A Mid-March Planetary Conjunction

Robert Bigelow

Venus and Jupiter, the two brightest planets in the night sky, are moving toward each other. At least that appears to be the case from our perspective on Earth. In reality, the individual motions of all three plants around the Sun have placed them in almost a straight line so that Venus and Jupiter appear in nearly the same direction as seen from Earth.

Planet positions on March 12, 2012


At the beginning of March, these two dazzlingly bright worlds appear about 11 degrees apart in the western evening sky. That is about the width of a fist held at arm’s length. With each passing day, they will appear to move closer to each other until, on March 12 and 13, the duo will lie only three degrees apart. That is slightly more than a finger’s width held at arm’s length.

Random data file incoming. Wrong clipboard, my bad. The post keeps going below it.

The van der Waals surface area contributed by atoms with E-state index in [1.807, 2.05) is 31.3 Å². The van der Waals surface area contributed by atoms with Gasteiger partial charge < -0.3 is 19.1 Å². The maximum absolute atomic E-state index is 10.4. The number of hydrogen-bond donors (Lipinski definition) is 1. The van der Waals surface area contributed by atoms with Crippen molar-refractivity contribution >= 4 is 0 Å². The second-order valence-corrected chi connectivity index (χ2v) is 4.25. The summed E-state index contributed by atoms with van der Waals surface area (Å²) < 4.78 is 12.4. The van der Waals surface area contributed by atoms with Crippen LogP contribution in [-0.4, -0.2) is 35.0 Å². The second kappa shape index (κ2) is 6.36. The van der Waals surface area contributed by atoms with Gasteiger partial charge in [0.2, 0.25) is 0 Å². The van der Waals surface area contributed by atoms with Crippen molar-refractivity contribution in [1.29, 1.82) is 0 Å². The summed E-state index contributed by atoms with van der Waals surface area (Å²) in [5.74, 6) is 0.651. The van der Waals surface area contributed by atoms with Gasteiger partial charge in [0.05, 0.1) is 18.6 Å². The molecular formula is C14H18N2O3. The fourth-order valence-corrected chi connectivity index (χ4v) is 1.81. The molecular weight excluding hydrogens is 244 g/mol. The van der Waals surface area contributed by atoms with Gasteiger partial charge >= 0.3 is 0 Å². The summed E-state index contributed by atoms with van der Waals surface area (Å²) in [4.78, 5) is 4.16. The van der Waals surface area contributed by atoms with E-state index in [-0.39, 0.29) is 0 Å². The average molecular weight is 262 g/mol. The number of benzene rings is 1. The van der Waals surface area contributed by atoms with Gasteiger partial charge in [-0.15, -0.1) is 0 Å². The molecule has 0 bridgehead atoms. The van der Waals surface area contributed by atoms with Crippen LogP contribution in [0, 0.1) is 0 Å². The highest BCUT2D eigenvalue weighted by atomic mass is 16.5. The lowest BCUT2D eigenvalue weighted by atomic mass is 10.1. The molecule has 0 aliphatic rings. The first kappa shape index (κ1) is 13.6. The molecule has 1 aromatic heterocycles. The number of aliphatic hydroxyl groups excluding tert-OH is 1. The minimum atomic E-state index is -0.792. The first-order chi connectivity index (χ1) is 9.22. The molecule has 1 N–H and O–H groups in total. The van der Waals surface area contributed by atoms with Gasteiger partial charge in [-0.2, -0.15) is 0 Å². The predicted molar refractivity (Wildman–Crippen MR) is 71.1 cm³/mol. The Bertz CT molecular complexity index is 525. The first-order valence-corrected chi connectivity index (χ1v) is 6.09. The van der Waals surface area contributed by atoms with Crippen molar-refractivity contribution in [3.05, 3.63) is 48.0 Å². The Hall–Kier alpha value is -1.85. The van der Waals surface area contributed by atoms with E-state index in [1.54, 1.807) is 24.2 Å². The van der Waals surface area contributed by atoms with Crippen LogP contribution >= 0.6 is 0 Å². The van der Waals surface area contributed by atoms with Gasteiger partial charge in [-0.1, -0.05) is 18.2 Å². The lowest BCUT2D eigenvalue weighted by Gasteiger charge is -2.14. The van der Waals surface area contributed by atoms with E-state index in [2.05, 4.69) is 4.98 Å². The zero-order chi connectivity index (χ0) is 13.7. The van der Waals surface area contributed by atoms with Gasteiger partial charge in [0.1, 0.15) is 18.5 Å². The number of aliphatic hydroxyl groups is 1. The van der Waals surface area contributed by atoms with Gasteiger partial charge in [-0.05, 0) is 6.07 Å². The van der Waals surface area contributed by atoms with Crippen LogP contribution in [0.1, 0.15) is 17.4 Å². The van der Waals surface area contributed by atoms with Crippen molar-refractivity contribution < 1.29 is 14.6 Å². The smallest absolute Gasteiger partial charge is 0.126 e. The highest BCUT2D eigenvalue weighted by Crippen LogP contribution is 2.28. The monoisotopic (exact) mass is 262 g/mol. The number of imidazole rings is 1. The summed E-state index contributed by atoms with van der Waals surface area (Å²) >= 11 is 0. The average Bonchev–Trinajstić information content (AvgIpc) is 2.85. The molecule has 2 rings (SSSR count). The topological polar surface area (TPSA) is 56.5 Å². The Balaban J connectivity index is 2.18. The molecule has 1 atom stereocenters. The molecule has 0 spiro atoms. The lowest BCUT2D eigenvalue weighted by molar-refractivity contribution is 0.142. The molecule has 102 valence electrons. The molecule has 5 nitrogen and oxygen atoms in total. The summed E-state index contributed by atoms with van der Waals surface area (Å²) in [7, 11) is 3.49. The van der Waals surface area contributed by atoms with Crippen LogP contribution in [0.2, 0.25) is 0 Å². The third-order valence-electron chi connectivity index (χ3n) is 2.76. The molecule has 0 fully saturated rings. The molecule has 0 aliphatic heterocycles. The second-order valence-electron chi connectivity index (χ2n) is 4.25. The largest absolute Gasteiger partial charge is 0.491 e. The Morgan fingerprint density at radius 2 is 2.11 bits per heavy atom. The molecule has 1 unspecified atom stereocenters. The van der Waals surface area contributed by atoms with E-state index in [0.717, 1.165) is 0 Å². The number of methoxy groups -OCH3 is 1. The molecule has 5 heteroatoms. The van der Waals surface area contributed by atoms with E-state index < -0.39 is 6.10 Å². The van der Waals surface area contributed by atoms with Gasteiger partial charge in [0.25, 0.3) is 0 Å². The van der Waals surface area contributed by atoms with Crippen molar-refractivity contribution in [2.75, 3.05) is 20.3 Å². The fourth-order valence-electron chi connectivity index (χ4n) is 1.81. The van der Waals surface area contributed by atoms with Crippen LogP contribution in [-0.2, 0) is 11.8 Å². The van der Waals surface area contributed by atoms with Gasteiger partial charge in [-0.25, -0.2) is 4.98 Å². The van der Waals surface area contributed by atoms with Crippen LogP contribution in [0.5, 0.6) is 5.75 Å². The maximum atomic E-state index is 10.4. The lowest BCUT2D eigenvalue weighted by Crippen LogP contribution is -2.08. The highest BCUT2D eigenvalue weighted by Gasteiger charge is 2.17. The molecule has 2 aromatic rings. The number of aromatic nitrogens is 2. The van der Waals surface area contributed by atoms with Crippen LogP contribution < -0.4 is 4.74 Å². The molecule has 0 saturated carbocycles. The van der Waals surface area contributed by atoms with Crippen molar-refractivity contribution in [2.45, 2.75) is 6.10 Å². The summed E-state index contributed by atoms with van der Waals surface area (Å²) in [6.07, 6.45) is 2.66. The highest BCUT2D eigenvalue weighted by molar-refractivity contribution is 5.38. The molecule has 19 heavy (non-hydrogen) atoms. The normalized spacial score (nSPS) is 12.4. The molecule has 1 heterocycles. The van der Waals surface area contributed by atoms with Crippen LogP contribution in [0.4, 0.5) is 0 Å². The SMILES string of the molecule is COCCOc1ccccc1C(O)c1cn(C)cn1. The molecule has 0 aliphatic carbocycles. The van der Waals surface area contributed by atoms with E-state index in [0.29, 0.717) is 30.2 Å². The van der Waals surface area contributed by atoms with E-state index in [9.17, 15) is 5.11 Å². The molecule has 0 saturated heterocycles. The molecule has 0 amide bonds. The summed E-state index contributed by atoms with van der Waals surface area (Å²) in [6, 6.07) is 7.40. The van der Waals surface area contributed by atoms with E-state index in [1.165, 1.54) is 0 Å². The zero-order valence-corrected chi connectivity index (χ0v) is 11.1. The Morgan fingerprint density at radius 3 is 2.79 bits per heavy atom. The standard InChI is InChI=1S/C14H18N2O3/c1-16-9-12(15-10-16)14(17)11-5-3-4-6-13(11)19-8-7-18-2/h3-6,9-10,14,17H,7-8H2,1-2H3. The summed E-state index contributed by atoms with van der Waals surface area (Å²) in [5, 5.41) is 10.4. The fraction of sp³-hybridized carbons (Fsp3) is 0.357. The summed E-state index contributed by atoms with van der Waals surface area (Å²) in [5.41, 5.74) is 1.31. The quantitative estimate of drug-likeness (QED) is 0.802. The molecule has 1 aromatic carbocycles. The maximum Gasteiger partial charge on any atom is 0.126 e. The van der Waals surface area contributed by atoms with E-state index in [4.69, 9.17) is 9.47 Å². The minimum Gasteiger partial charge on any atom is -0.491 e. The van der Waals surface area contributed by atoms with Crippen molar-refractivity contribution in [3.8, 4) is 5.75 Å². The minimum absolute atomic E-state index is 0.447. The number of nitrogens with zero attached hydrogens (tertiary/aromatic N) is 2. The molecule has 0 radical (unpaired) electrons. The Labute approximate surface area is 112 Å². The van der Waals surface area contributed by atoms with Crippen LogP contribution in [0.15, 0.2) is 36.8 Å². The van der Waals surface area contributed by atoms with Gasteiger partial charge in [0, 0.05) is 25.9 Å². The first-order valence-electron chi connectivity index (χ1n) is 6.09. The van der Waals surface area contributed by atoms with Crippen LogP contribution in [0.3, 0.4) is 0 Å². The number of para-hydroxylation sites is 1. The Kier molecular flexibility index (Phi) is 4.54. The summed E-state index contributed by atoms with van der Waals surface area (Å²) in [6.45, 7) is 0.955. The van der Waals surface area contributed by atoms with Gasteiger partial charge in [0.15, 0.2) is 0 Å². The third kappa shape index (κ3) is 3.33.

Looking west on March 12, 2012 at 8:30 p.m. MDT



After viewing this pair of bright planets, turn around, face east, and look for the planet Mars. It has a red/orange color and will appear as the brightest “star” low in the east, about halfway between Regulus and Denebola, the stars that mark the “heart” and “tail” of the constellation Leo, the Lion. Mars is at opposition on March 3.

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